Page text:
The time regarded with high anxiety and trepidation for IT managers globally has finally arrived – Windows Mobile operating system has reached “end of life” and is no longer supported by Motorola as of Jan 14, 2020.
- What does this mean for the more than 10 million rugged handheld devices supporting businesses and mission critical applications worldwide?
- Are these devices instantly obsolete?
- Do they present security risk for the IT infrastructure?
- What are businesses to do after thousands and millions of capital expenditure on this crucial enterprise hardware? What are recommended products to consider?
With vast experience supporting Windows Mobile based rugged devices, we at Global Consumer Direct will separate fact from fiction and legitimacy from hype.
First let’s review what exactly it means when an OS is no longer supported.
This means Microsoft and other providers will no longer release patches and updates for the operating system.
- Will the device continue to function as it did before? Of course.
- Will the device present a vulnerability to the infrastructure? Well, not exactly.
Network security protocols and related technology advanced rapidly in the 1990’s and that trend continued into the 2000’s and beyond. However, the advancements in these technologies have begun level out to and are expected to continue plateauing in the coming decade.
Devices updated with the most current network security patches as of 2019 should continue to remain secure for up to 10 years from now – plenty of time to reap value from existing “legacy” hardware investments before embarking upon any switch to Android.
For customers needing help with missed updates, Global Consumer Direct is here to assist in getting up to speed with the necessary updates.
Next, let’s cut through the hype.
We want to shed some light upon Windows Mobile hardware being suddenly brandished as “obsolete” goods. Of course, there is benefit towards this mindset when profit is to be made from selling fleets of new hardware.
In reality, many of our customers are large organizations each with many hundreds of rugged devices running older versions of Windows. These businesses continue to operate older OS versions such as WM 5.0, CE 5.0, or WM6.1 with no issue.
End of mainstream support for Windows Mobile 5.0 occurred back in 2010 and extend support in 2014. By maintaining necessary updates, our customers have no issues keeping devices and infrastructure secure and running smooth despite continuing to use “unsupported” operating systems.
There is absolutely no reason to rush and frantically replace every Windows Mobile rugged device with the latest Android device. Case in point leading manufacturers such as Zebra continue to sell Windows Embedded Handheld 6.5 and Windows CE 7.0 devices. These products remain useful and are expected to continue being so for years to come.
Any possible transition to new hardware must also involve considering the many direct and also indirect costs involved. Capital investment is an obvious factor but many intangible costs result from transition as well, including those resulting from integration, end user training, troubleshooting and support to name a few. The overall impact of changes in technology can be monumental to the business. More reason to stay the course and strategically plan for transition over the long term.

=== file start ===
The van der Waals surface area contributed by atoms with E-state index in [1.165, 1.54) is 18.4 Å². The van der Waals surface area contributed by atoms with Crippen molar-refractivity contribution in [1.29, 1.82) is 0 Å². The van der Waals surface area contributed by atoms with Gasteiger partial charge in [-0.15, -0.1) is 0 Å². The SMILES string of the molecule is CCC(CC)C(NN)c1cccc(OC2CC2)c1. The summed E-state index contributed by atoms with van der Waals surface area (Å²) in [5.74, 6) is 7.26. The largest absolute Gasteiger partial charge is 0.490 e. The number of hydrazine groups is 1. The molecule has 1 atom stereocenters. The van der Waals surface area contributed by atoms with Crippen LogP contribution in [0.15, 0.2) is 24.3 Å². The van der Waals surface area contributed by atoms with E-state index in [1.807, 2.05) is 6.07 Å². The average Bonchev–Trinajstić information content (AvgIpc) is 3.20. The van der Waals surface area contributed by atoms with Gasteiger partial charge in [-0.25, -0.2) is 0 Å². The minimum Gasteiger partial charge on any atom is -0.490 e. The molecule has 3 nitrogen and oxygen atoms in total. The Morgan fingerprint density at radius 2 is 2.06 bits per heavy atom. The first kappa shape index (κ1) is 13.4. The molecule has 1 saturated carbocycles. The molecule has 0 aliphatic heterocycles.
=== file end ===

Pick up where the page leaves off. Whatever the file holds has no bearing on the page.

Nonetheless, organizations should start devising long term goals and vision towards transitioning over the coming years ahead. This is our advisable strategy for most small to mid-sized organizations that are using Windows Mobile rugged handhelds.
Global Consumer Direct is uniquely qualified to guide businesses through navigating every step of such projects. Our four-step methodology for transitioning rugged data capture mobile computing devices includes analysis, product selection, implementation, and end-to-end support.
Below are some examples of transition projects we are currently managing for existing customers.
MC9090/MC9190 Windows Mobile > MC92N0 Android
MC9090 run various Windows versions including WM 5.0, 6.1 or CE 5.0 while MC9190 run either WM 6.5 or CE 6.0. The logical upgrade we recommend for these would be the latest iteration of this family – MC9200 with Android. All accessories such as batteries, cradles, chargers, etc. are completely interchangeable between MC9200 and the older models to ensure a very simple transition and minimized overall expense.
Motorola MC75/MC75A Windows Mobile > TC75 Android
Similar to the MC9000 series mentioned above Motorola MC75 or MC75A also run older Windows versions such as WM 6.1 and WM 6.5. These customers are being transitioned to TC75 Android devices. Rugged “phone style” devices have come a long way and the latest Android devices have done away with a physical keypad. TC75 is one example of this. The form factor is similar to MC75/MC75A in size and the ruggedness is comparable, however TC75 is a phone style Android device with a touch-screen based keyboard. This is the future of the PDA/EDA type devices.
Motorola MC55/MC55A > TC5x
Customers coming from MC55/MC55A are being transitioned to TC5x (TC51/52, TC56/57). This is another case of similar dimensions, ruggedness, etc. between both product families. The main difference once again is the phone style display on the TC5x series and of course, the Android operating system.
Global Consumer Direct has been working with Windows Mobile since the early 2000’s and Android since 2011 so we have proven experience in virtually every possible scenario. We are here to assist your organization in making the move to Android when the time is right.